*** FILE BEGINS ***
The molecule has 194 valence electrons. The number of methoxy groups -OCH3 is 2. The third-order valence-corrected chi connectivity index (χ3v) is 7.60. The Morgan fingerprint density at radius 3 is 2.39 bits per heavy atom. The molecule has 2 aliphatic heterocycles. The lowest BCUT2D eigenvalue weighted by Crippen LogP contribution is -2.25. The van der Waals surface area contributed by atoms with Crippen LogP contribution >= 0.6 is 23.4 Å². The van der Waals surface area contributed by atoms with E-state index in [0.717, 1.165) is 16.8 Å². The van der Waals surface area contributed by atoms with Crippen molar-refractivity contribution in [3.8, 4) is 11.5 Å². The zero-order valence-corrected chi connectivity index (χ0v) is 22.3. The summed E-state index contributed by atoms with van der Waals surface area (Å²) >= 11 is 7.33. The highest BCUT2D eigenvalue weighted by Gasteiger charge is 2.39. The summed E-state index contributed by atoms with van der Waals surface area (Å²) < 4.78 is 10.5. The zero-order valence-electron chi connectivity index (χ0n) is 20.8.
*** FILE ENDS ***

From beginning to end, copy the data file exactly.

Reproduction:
The molecule has 194 valence electrons. The number of methoxy groups -OCH3 is 2. The third-order valence-corrected chi connectivity index (χ3v) is 7.60. The Morgan fingerprint density at radius 3 is 2.39 bits per heavy atom. The molecule has 2 aliphatic heterocycles. The lowest BCUT2D eigenvalue weighted by Crippen LogP contribution is -2.25. The van der Waals surface area contributed by atoms with Crippen LogP contribution >= 0.6 is 23.4 Å². The van der Waals surface area contributed by atoms with E-state index in [0.717, 1.165) is 16.8 Å². The van der Waals surface area contributed by atoms with Crippen molar-refractivity contribution in [3.8, 4) is 11.5 Å². The zero-order valence-corrected chi connectivity index (χ0v) is 22.3. The summed E-state index contributed by atoms with van der Waals surface area (Å²) >= 11 is 7.33. The highest BCUT2D eigenvalue weighted by Gasteiger charge is 2.39. The summed E-state index contributed by atoms with van der Waals surface area (Å²) < 4.78 is 10.5. The zero-order valence-electron chi connectivity index (χ0n) is 20.8.